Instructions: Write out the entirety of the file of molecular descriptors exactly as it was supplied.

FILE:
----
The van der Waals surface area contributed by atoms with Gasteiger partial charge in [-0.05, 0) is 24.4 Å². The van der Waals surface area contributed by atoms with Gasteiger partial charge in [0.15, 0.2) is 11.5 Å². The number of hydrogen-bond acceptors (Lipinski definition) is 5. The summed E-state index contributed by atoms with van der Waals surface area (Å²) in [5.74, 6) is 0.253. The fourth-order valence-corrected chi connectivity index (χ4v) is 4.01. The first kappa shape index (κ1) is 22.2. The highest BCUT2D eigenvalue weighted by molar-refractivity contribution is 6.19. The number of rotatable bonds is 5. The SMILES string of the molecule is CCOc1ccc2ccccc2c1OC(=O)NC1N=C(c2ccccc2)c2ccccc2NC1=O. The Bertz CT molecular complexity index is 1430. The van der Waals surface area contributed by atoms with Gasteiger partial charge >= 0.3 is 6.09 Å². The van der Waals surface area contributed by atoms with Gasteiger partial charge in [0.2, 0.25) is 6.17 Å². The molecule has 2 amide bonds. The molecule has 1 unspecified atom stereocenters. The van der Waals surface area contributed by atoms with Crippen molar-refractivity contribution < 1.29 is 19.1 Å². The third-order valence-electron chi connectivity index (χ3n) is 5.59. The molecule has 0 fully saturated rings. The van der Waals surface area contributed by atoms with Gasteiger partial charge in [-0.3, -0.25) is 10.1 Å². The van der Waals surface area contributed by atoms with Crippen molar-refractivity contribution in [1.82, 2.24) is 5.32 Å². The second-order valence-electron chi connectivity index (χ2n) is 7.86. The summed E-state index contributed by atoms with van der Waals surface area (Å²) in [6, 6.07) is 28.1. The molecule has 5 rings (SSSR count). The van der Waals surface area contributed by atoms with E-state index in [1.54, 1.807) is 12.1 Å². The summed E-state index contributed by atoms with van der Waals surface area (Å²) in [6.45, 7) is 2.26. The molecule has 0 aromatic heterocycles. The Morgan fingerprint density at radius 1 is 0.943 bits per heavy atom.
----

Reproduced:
The van der Waals surface area contributed by atoms with Gasteiger partial charge in [-0.05, 0) is 24.4 Å². The van der Waals surface area contributed by atoms with Gasteiger partial charge in [0.15, 0.2) is 11.5 Å². The number of hydrogen-bond acceptors (Lipinski definition) is 5. The summed E-state index contributed by atoms with van der Waals surface area (Å²) in [5.74, 6) is 0.253. The fourth-order valence-corrected chi connectivity index (χ4v) is 4.01. The first kappa shape index (κ1) is 22.2. The highest BCUT2D eigenvalue weighted by molar-refractivity contribution is 6.19. The number of rotatable bonds is 5. The SMILES string of the molecule is CCOc1ccc2ccccc2c1OC(=O)NC1N=C(c2ccccc2)c2ccccc2NC1=O. The Bertz CT molecular complexity index is 1430. The van der Waals surface area contributed by atoms with Gasteiger partial charge >= 0.3 is 6.09 Å². The van der Waals surface area contributed by atoms with Gasteiger partial charge in [0.2, 0.25) is 6.17 Å². The molecule has 2 amide bonds. The molecule has 1 unspecified atom stereocenters. The van der Waals surface area contributed by atoms with Crippen molar-refractivity contribution < 1.29 is 19.1 Å². The third-order valence-electron chi connectivity index (χ3n) is 5.59. The molecule has 0 fully saturated rings. The van der Waals surface area contributed by atoms with Gasteiger partial charge in [-0.3, -0.25) is 10.1 Å². The van der Waals surface area contributed by atoms with Crippen molar-refractivity contribution in [1.82, 2.24) is 5.32 Å². The second-order valence-electron chi connectivity index (χ2n) is 7.86. The summed E-state index contributed by atoms with van der Waals surface area (Å²) in [6, 6.07) is 28.1. The molecule has 5 rings (SSSR count). The van der Waals surface area contributed by atoms with E-state index in [1.54, 1.807) is 12.1 Å². The summed E-state index contributed by atoms with van der Waals surface area (Å²) in [6.45, 7) is 2.26. The molecule has 0 aromatic heterocycles. The Morgan fingerprint density at radius 1 is 0.943 bits per heavy atom.